Ōtaki College healthy eating and drinking policy


Ōtaki College is a low decile co-ed college with approximately 400 students.

The college started a healthy food policy seven years ago when the 'Fuelled 4 School' policy was introduced by the Labour Party. This policy has since been dropped by the current government.

Ōtaki College canteen is slightly different in that it is run by the school and the emphasis is not on profit. They currently break even generally. The college is a low decile school and hence the reason for not being profit orientated. They decided it was more important to their student’s health, more conducive to learning and have a positive impact on behaviour if they were providing wholesome affordable food to students who may not have had it otherwise.

What they did

Teachers, senior students and the canteen manager collaborated to decide on healthier options in the canteen. The success of this has been due to the following points:

  • They listened to students and conducted surveys to find out what was popular.
  • When unhealthy food was taken away they found it best to replace them with an alternative. For example, deep fried chips were removed but replaced with oven baked wedges.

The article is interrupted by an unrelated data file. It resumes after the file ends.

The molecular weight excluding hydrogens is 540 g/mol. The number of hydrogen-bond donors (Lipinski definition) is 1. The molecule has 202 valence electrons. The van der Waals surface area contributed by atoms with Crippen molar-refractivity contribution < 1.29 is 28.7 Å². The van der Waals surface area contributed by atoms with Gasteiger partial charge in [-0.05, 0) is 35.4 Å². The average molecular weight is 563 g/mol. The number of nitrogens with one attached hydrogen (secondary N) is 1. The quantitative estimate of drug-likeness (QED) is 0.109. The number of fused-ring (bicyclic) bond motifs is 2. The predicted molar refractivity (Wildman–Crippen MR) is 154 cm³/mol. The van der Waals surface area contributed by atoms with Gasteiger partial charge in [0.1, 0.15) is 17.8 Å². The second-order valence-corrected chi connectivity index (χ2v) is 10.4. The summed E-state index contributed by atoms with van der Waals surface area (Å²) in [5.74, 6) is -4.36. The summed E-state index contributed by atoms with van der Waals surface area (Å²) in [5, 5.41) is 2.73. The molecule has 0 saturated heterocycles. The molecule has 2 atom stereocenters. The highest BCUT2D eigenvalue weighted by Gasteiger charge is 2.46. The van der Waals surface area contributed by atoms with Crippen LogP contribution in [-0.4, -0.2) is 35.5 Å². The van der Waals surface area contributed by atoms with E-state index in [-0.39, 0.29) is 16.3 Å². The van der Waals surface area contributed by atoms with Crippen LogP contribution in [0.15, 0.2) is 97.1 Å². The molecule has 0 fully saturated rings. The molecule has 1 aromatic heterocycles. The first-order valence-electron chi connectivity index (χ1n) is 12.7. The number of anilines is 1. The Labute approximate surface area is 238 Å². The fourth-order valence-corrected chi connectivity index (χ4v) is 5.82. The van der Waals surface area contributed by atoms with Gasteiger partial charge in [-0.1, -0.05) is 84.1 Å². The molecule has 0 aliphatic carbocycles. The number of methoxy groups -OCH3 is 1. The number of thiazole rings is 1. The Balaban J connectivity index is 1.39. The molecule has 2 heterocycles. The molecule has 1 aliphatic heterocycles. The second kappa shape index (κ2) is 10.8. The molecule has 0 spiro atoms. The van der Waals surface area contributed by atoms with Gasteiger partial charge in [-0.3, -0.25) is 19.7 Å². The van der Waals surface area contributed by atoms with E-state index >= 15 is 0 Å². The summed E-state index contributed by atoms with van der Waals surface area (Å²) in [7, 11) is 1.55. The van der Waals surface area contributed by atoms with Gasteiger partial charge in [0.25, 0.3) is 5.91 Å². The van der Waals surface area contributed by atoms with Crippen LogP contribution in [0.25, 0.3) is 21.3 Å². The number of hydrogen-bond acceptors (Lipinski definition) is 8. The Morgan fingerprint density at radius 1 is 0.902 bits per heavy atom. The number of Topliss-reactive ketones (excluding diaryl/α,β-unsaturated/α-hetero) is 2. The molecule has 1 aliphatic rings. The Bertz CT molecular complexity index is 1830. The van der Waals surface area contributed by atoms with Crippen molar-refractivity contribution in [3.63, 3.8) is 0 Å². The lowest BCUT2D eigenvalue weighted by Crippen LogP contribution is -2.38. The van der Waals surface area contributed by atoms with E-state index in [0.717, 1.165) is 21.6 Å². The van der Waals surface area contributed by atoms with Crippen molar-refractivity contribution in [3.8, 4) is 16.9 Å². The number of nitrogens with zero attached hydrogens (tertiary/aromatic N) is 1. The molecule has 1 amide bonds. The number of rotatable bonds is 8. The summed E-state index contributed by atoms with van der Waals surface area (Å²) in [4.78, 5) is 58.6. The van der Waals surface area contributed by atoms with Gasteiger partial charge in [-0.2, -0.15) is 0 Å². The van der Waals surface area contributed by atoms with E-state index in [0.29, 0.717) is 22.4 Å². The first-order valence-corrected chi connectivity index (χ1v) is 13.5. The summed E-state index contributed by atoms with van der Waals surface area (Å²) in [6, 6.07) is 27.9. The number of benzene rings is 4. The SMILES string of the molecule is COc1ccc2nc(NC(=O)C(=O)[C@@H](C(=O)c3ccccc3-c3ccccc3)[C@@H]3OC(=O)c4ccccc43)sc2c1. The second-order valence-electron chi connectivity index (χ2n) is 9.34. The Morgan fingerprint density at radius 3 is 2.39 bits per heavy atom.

• Healthier choices were placed at eye level and in prominent places. For example:
    • chippies were placed behind and below the counter and bowls of fruit were put on the counter
    • water was placed at eye level and in the most prominent place in the chiller, and
    • fizzy's were removed and smaller serve-sized juice packs were put at the bottom of the chiller.
  • Pies used to be offered every day but they now only have two pie days a week (pie consumption has dropped - they only sell approximately 12 pies instead of 40 on the pie days).
  • The menu was changed with the seasons and made to look appetizing:
    • toasted sandwiches/panini/soup in winter, and
    • wraps/salads/sandwiches/sushi in summer.
  • They took advantage of the Fonterra milk plan.
  • The Heart Foundation funded breakfast and lunch activities where students were able to try new interesting foods for free. This encouraged them to later purchase these items.
  • New foods were priced cheaply to encourage students to try new healthier options.
  • Student led activities such as a sushi making day/healthy food posters competition raised education around food and nutrition.
  • A voucher system was offered on healthy foods, e.g. buy four soups and get the fifth free.
  • With New World supermarket supporting the healthy food policy they have reduced the amount of fizzy drinks being consumed. They used to see kids with big bottles of V, etc. They don't see that now.

Important points

Education and including students at every step were what the staff at Ōtaki wanted emphasised.

Written by Vanessa Broughton, Healthy Futures Trust.

Last updated 12 February 2018.